Dairy producers have had to endure the toughest economic conditions in their lifetime. And, many people have had harrowing experiences on an airplane or in a strange environment. How we react to these crises is often a mirror into our character.
T. Pearse Lyons, president of Alltech, told 1,100 people Monday about a time when he and his 11-year-old son, Mark, were on a flight from Rio de Janeiro to Toronto in July 1989. Upon take-off ,everyone on board heard a loud noise, but didn’t think much about it until a few hours later when the pilot came on and announced that the plane had lost part of its undercarriage.
A lot of people on board were saying their Hail Mary’s or praying. “It was a crisis,” Lyons acknowledges.
With an 11-year-old in tow, Lyons had to remain calm and reassured — at least on the outside.
Later, after the plane landed safely, Mark’s mother inquired of her son, “What did your father say to you?” Mark replied, “Dad said it was OK and it happens all the time. He said ‘read your book,’ so I did.”
Alltech has been affected, as well, by the current economic crisis. For one thing, the company has had to put an $80 million biorefinery project on hold because it’s been difficult to secure bank financing. (This, in spite of the fact Alltech received $38 million in state and federal grants for the project.) Uncertainty in the ethanol markets has contributed to the situation, making the lenders even more reluctant.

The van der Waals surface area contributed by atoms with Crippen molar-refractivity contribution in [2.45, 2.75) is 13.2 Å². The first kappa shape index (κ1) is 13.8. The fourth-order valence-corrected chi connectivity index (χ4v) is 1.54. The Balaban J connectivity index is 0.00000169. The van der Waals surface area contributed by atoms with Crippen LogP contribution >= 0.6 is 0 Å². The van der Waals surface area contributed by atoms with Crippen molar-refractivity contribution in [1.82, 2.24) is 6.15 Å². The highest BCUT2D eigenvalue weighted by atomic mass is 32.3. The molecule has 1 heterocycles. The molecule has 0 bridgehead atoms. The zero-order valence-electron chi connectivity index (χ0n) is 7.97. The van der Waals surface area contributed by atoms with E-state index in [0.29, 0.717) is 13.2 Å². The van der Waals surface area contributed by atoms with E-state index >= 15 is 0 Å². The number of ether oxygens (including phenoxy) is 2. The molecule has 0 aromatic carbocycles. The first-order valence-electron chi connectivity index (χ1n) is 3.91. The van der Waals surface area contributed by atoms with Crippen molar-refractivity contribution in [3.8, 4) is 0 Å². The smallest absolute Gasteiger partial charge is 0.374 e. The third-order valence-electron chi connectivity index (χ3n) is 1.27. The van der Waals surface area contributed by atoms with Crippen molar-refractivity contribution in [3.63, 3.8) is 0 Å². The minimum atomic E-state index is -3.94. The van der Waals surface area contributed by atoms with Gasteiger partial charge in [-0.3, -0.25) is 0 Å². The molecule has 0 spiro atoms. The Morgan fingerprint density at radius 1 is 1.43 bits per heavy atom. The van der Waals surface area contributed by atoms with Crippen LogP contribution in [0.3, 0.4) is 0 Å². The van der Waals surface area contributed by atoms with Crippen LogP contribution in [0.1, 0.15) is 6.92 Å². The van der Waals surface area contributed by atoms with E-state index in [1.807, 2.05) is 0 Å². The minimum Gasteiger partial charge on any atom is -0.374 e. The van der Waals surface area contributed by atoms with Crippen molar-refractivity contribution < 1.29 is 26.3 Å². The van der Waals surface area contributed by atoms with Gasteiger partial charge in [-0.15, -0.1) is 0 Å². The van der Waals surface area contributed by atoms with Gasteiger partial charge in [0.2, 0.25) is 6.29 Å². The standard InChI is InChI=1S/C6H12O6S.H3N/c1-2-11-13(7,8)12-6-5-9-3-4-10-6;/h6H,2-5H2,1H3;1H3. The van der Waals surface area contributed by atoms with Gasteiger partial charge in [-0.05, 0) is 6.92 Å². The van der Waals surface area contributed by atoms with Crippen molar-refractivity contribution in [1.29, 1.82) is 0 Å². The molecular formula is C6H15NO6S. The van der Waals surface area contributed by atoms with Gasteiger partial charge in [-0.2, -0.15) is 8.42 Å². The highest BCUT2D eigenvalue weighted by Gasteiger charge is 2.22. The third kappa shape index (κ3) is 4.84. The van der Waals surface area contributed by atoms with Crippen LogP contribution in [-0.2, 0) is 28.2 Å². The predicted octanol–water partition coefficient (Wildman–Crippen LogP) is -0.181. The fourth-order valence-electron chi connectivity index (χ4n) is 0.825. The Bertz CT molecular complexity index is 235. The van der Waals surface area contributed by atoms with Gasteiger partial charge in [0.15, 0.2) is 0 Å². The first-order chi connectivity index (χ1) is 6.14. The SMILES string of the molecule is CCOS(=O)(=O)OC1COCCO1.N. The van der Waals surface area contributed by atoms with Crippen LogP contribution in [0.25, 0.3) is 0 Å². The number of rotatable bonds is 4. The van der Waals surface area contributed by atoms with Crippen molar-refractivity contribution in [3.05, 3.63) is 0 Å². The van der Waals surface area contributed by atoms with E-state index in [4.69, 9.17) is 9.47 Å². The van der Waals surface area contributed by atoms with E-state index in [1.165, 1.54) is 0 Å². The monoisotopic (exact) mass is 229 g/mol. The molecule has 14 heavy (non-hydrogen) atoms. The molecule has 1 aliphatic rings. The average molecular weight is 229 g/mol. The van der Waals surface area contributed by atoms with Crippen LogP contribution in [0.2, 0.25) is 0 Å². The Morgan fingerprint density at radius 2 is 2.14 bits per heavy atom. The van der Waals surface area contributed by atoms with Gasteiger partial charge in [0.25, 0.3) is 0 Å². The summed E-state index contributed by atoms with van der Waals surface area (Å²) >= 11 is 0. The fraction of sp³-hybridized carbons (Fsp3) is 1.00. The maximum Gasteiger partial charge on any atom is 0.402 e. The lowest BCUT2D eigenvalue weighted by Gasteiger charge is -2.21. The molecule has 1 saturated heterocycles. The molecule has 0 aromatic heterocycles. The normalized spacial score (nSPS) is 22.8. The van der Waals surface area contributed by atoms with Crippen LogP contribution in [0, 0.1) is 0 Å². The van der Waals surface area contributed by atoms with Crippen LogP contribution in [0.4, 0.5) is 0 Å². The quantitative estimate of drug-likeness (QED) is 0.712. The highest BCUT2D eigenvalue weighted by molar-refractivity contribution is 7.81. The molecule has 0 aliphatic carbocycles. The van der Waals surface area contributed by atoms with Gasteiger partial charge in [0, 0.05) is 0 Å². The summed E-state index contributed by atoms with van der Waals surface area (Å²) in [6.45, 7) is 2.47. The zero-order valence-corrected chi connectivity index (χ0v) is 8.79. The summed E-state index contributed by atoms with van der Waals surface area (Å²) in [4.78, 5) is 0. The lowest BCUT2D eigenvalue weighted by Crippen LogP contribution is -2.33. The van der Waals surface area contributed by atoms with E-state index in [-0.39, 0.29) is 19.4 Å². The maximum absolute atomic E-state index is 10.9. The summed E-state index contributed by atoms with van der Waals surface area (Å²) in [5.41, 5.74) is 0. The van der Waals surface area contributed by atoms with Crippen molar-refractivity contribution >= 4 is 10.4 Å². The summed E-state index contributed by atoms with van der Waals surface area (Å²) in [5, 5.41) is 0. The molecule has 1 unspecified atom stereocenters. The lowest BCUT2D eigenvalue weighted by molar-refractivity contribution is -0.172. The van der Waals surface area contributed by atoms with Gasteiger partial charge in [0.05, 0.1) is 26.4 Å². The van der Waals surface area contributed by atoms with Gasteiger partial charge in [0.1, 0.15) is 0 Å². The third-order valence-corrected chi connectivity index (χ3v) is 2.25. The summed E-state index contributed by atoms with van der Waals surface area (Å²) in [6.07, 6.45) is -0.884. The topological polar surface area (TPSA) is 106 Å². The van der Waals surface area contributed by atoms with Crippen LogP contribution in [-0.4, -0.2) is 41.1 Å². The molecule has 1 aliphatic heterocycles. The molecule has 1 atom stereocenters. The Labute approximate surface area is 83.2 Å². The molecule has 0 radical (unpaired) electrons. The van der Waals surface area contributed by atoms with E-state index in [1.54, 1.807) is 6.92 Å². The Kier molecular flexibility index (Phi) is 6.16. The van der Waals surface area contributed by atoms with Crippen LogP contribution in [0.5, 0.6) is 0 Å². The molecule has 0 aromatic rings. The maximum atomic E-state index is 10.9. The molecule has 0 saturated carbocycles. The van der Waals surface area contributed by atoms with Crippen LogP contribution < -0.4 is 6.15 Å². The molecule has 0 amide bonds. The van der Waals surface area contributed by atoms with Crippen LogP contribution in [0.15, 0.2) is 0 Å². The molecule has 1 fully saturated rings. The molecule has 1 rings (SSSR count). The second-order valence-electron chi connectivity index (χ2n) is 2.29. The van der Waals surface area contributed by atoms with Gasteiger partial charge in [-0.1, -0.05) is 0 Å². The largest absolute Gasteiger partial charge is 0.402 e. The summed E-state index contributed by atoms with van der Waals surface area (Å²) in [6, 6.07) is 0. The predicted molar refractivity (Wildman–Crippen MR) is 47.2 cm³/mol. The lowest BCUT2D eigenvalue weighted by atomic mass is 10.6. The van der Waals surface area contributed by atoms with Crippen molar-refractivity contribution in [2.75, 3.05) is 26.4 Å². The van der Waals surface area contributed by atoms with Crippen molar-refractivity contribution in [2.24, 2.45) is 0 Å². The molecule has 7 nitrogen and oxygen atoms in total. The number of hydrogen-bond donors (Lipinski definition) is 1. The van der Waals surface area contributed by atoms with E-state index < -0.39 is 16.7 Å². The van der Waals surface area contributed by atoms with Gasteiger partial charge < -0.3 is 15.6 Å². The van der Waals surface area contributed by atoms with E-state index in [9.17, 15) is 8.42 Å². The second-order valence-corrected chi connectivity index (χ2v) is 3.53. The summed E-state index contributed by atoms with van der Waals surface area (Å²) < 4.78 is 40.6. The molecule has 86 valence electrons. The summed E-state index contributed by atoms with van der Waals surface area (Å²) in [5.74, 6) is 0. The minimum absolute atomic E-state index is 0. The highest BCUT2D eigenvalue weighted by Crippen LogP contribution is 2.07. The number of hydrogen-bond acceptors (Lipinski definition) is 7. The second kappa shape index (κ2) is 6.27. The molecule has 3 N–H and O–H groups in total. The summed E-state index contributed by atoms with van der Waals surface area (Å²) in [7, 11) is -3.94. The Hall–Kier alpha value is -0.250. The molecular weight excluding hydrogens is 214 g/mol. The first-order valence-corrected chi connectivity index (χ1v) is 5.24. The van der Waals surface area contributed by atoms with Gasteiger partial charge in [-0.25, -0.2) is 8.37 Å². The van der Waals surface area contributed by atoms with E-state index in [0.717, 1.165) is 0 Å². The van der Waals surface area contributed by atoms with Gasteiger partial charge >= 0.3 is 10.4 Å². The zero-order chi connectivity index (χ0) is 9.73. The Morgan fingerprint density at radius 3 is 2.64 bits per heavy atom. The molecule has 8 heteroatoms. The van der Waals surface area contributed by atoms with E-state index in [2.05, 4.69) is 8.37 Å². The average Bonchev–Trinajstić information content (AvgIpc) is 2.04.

But the company intends to move forward with its research into cellulosic ethanol and a secondary phase of producing biofuel from algae. Lyons is also optimistic about a new technology known as nutrigenomics, which looks at animals’ response to nutrients at the cellular level.
A crisis can be an opportunity, Lyons pointed out. It can be used to build character and an impetus to try new things.
“If we believe in ourselves, we can make things happen,” he told those attending the Alltech Animal Health and Nutrition Symposium in Lexington, Ky.
“Don’t let this crisis disfigure us; let it transform us,” he said. “Don’t be a victim, be a victor.”